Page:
ADR Education on Display in Seattle

Richard B. Lord, a shareholder with Upchurch Watson White & Max, is a fellow of the American College of Civil Trial Mediators and co-Chair of the ABA Dispute Resolution Section’s Mediation Commitee . To schedule a mediation with Richard, please visit our online scheduling page or call his case manager, Cathy McCleary, at 800-863-1462.

Shareholder Richard Lord Florida Mediator Richard Lord


Wednesday night (April 16, 2015), four teams of law students were given fact patterns in preparation for the semifinal rounds of the 2015 National Representation in Mediation Competition. Each team, consisting of two students, developed a presentation plan and competed through a seventy-five minute mock mediation today at the 17th Annual Section of Dispute Resolution Spring Conference in Seattle.

For the second year in a row, I had the good fortune to serve as a judge in the semifinals. What struck me was how well prepared these students are to serve as skilled and knowledgeable advocates in the mediation process. Not only did they demonstrate an appreciation for effective mediation advocacy, but also they did so in a way that would make it difficult to distinguish them from already practicing, albeit young, lawyers. Kudos to both teams I judged. As for who won, that will be revealed tomorrow.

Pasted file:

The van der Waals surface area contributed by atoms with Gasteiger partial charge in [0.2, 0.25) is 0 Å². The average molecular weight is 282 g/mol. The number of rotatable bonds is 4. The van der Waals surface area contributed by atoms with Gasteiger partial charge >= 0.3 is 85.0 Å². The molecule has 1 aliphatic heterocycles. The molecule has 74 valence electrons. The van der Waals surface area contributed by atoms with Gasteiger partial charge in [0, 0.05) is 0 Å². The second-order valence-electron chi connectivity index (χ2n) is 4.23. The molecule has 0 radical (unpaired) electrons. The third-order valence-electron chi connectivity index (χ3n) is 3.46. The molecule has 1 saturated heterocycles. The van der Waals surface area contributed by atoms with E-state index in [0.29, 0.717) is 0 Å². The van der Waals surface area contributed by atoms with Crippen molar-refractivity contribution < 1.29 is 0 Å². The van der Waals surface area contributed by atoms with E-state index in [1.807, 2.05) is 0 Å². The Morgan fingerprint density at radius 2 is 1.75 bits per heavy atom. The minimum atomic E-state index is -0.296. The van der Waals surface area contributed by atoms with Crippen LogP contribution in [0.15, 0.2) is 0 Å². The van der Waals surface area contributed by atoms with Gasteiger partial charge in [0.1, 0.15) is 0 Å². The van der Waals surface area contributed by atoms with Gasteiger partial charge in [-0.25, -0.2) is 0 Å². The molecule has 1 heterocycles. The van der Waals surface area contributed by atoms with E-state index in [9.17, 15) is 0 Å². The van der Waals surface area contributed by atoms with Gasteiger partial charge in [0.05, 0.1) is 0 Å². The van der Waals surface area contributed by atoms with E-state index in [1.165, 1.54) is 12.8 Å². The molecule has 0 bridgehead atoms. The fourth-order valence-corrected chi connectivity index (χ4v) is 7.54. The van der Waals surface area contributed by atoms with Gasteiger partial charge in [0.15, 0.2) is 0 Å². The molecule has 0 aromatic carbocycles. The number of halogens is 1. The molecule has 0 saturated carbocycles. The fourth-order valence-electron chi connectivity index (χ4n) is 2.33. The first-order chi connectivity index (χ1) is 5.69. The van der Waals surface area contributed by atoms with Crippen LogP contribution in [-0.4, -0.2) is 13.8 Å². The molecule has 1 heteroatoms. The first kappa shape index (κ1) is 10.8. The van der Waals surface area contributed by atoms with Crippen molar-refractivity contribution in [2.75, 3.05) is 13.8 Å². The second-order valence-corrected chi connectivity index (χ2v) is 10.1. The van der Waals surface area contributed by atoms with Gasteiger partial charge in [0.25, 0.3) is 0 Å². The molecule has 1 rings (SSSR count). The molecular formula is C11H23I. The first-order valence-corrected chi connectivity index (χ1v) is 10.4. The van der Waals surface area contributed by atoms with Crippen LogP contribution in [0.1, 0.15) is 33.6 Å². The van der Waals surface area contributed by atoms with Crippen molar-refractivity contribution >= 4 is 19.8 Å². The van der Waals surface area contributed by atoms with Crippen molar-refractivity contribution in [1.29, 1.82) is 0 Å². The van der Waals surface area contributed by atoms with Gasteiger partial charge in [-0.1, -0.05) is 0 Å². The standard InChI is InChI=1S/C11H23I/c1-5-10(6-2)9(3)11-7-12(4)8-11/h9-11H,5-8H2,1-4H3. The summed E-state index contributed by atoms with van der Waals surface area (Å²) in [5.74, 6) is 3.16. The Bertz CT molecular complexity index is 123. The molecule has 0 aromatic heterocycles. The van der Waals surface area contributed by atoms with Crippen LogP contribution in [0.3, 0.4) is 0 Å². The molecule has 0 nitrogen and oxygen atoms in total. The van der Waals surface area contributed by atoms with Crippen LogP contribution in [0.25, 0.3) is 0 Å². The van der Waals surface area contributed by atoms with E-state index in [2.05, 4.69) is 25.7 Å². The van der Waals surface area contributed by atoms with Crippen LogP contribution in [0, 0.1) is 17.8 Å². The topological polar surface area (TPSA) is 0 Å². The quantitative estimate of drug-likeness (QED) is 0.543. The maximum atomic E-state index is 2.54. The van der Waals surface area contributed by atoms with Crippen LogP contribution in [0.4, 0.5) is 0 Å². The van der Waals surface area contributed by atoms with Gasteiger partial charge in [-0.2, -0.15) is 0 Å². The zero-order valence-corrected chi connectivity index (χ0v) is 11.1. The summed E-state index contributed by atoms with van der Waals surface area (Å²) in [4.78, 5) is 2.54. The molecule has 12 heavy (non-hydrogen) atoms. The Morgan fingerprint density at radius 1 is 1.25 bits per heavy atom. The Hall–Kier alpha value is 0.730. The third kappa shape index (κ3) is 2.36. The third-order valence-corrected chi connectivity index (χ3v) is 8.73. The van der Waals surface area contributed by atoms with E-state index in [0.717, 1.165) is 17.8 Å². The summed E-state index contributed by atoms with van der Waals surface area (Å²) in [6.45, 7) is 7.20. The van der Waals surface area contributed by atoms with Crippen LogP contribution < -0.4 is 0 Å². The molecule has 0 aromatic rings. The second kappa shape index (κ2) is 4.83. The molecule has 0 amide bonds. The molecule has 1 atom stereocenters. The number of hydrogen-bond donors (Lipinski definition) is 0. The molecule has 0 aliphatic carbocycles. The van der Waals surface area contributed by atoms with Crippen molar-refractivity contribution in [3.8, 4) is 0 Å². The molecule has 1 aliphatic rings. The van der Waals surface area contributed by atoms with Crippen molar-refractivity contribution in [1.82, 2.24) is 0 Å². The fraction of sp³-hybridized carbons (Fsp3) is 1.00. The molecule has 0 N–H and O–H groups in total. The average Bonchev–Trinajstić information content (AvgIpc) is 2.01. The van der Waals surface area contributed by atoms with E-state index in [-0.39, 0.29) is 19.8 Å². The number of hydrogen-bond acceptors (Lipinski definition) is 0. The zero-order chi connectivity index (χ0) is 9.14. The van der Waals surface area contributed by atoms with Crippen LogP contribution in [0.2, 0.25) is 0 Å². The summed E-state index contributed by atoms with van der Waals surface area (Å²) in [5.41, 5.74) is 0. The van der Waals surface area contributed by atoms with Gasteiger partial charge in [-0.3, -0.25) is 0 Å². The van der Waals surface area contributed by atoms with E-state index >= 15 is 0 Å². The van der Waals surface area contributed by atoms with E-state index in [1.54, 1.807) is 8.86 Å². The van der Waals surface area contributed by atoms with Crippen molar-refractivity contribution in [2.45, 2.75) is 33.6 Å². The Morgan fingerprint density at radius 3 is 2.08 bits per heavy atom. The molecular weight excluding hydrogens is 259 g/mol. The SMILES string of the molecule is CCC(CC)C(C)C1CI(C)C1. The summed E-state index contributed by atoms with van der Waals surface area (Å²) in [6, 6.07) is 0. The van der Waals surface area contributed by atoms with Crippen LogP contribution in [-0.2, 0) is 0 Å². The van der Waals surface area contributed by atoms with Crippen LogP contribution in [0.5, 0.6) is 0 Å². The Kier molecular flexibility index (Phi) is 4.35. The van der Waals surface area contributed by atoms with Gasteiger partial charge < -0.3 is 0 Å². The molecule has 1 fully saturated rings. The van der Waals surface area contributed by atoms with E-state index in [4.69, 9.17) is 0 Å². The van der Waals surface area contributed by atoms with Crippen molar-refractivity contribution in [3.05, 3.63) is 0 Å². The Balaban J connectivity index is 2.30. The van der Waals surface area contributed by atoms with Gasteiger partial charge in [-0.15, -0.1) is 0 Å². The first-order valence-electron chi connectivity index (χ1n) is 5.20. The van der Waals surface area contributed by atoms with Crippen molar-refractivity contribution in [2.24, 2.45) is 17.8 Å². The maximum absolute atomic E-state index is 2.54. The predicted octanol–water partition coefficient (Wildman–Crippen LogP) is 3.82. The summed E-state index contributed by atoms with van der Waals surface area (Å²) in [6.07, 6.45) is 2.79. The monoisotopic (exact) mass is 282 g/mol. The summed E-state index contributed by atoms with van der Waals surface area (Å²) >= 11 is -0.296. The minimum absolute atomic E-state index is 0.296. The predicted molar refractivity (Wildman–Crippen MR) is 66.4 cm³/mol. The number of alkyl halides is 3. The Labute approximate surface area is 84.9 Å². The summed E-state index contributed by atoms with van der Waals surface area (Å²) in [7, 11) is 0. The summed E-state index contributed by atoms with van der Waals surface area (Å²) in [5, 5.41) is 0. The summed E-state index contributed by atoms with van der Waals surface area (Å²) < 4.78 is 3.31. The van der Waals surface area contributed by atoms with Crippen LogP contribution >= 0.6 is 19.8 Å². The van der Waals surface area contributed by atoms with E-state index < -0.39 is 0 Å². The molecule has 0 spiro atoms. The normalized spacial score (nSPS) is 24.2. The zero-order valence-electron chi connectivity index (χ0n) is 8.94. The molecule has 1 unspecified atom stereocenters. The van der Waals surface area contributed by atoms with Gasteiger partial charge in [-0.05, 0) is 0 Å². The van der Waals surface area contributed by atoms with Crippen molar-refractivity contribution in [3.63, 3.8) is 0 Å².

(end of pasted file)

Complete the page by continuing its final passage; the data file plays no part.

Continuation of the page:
Education was also on center stage, though in a slightly different manner, in an engaging session on cross-border dispute resolution in emerging economies. Experts in the field spoke of the increasing recognition that arbitration and mediation are gaining favor globally, though in some countries a lack of capacity to conduct ADR proceedings remains. In addition, businesses seeking predictable and in-budget processes prefer ADR, but sometimes find they have to educate their own managerial ranks and outside counsel on its benefits. Believe it or not, some still believe that a proposal to pursue mediation is a sign of weakness. To me, the paradigm should shift to an offer of mediation being seen as a sign of confidence.

Education. It is at the core of expanding the use of cost-effective and appropriate ADR methods. It is also essential to prepare advocates and their clients to effectively engage in the selected process.

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